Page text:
5. The love of Chrift was an expensive love. So great a deliverance would have called for the most humble and thankful acknowledgment, though it had been as much without price to the Saviour as to the finner. But oh! my brethren, how far was it otherwife! and what fhall we think or fay of the love of Chrift, when we confider how much it coft him to procure falvation for us! when we confider the depth of his humiliation, the variety, the continuance, and the greatness of his fufferings! You cannot but be fenfible how frequent mention is made of this in fcripture, or rather how feldom it is omitted when the love of Chrift is introduced at all. It is the circumftance particularly pointed at in the text, Unto him that loved us, and washed us from our sins in his own blood. The fame thing appears from the other doxologies, or acts of worship to the Saviour, which are contained in this book, as Rev. v. 9. "And they fung a new fong, faying, Thou "art worthy to take the book, and to open the feals there- VOL. I. 3 R
"of; for thou waft flain, and haft redeemed us to God "by thy blood." It appears alfo, from the frequent mention of the crofs of Chrift, on which his fufferings were completed. Nay, of fo much moment was this, that it feenis to have made the fum of the gofpel, as preached by the pofles; 1 Cor. ii. 2. "For I determined not to "kr any thing among you, fave Jefus Chrift, and him 《《,༦། ed."
The Terits of Chrift, then, ought to be ever prefent to the mod of the believer. The neceffity and importance of this is plain from both the feals of the covenant of grace. The water in baptifm reprefents the blood of Chrift; and we are told, Rom. vi. 3. "Know ye not, "that fo many of us as were baptized into Jefus Chrift, "were baptized into his death." The inftitution of the Lord's fupper alfo had the remembrance of Chrift's fufferings as its direct and immediate intention; 1 Cor. xi. 24, 25, 26. “And when he had given thanks, he brake
it, anaid, Take, eat; this is my body, which is bro"ken or you: this do in remembrance of me. After the "fame manner alfo he took the cup, when he had fupped, "faying, This cup is the new teftament in my blood: "this do ye, as oft as ye drink it, in remembrance of me. "For as often as ye eat this bread, and drink this cup, "ye do fhew the Lord's death till he come." Remember, then, Christians, how he left the throne of his glory, and took upon him the form of a fervant. Remember him despised and rejected of men, a man of forrows, and acquainted with grief. His life indeed was one continued fcene of forrow, from the cradle to the grave.
I hope the particulars of his fufferings are not strangers to your meditations: may the Lord enable you to contemplate them with faith and love. Remember his agony in the garden, when he fuffered from his Father's hand: For" it pleased the Lord to bruise him, and to put him to "grief." Think, O Christian, what it was to redeem a loft world, when you hear him faying, as in John xii. 27. "Now is my foul troubled; and what fhall I fay? Fa"ther, fave me from this hour; but for this cause came "I unto this hour." Remember him feized by the treach
ery of one of his own difciples; accused and arraigned as a felon; dragged to the tribunal of an unrighteous judge; clothed with a purple robe, and crowned with thorns in derifion of his kingly office; feverely fcourged; blindfolded, buffeted, and fpit upon; and the whole indeed fo conducted by the righteous permiffion and unfeen direction of divine providence, that hardly any expreflion, either of cruelty or contumely, was omited. Ceafe to wonder, my dear friends, that profane wretches deride the figns of his fufferings, when you remember, that the blinded ramble attending the important trial were permitted to infult him, faying, "Prophefy unto us, thou "Chrift, who is he that finote thee."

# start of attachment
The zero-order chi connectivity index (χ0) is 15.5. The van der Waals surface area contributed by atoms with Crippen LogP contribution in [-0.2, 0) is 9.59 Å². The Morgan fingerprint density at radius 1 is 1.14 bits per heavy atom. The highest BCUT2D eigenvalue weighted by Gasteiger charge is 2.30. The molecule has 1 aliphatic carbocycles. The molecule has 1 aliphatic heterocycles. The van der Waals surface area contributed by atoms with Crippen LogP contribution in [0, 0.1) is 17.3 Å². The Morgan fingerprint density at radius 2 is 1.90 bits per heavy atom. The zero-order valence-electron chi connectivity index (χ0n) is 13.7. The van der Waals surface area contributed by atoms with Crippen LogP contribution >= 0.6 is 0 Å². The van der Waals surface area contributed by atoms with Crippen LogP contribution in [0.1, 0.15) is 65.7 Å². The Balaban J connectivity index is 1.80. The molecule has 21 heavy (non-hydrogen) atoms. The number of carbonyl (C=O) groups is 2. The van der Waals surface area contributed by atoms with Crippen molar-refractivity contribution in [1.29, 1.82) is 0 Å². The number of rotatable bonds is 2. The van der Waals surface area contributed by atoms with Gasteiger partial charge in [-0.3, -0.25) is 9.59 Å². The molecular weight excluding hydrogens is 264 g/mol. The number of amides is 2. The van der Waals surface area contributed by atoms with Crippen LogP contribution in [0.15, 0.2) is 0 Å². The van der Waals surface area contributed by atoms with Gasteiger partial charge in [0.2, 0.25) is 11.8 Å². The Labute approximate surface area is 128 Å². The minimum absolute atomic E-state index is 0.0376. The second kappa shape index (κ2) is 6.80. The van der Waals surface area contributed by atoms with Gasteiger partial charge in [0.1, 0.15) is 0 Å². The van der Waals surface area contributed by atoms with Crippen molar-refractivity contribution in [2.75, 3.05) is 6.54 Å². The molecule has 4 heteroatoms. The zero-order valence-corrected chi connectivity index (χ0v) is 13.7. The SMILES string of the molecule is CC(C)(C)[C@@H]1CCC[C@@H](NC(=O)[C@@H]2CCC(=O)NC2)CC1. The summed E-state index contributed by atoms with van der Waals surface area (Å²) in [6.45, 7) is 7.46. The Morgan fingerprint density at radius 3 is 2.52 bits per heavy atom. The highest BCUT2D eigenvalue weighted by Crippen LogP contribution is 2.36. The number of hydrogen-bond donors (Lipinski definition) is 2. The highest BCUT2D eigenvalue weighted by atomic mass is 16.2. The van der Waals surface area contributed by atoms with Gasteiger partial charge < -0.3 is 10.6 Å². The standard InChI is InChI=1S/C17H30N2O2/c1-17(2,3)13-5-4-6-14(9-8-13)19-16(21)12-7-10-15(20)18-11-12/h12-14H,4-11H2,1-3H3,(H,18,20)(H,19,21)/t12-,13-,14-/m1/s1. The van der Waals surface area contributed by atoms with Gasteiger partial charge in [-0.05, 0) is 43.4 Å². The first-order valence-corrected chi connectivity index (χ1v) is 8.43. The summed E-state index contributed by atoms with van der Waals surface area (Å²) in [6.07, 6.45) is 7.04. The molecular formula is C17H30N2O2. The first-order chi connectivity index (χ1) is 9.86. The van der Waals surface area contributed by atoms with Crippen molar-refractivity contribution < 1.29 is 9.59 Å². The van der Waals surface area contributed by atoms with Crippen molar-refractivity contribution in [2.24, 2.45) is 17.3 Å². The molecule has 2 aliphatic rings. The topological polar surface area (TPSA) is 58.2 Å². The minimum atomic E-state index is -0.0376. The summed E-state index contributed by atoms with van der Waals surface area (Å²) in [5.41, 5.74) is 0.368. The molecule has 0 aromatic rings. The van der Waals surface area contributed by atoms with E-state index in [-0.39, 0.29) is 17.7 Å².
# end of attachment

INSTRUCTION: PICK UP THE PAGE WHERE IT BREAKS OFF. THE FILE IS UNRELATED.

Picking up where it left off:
Remember him going forth without the camp, bearing his reproach. Remember that fpotlefs victim, the Lamb of God, ftretched upon a crofs, and nailed to the accurfed tree, while he fuffered all that the extremity of bodily pain, and the most unutterable anguifa of spirit, could poffibly inflict upon an innocent creature. No wonder that the earth did fhake, that the rocks were rent, and the natural fun refused to give his light, when the Sun of Righteoufnefs was under fo great an eclipfe. Did the Saviour then willingly fubmit to all this pain and ignominy for our fakes? Was not this the most expenfive love; and can we refufe to fay with the multitude of the heavenly hoft, Rev. v. 12. "Worthy is the Lamb that was flain, to re"ceive power, and riches, and wifdom, and ftrength, and “honor, and glory, and bleffing ?"
6. The love of Chrift was the most generous and disinterested love. The fuppofition or fufpicion of any interested views in what one perfon does for another, nay, even the poffibility of his ferving any purpose of his own at the fame time, greatly abates the value of any favor, and leffens the fenfe of obligation. But nothing of this kind can be fo much as imagined here. It was giving to those from whom he could receive nothing, and emptying himself of that glory to which the whole creation could not make any addition. The truth is, we ought to confider in the fame light every other mercy of God, as well, as the love of Chrift his Son, which was the fource of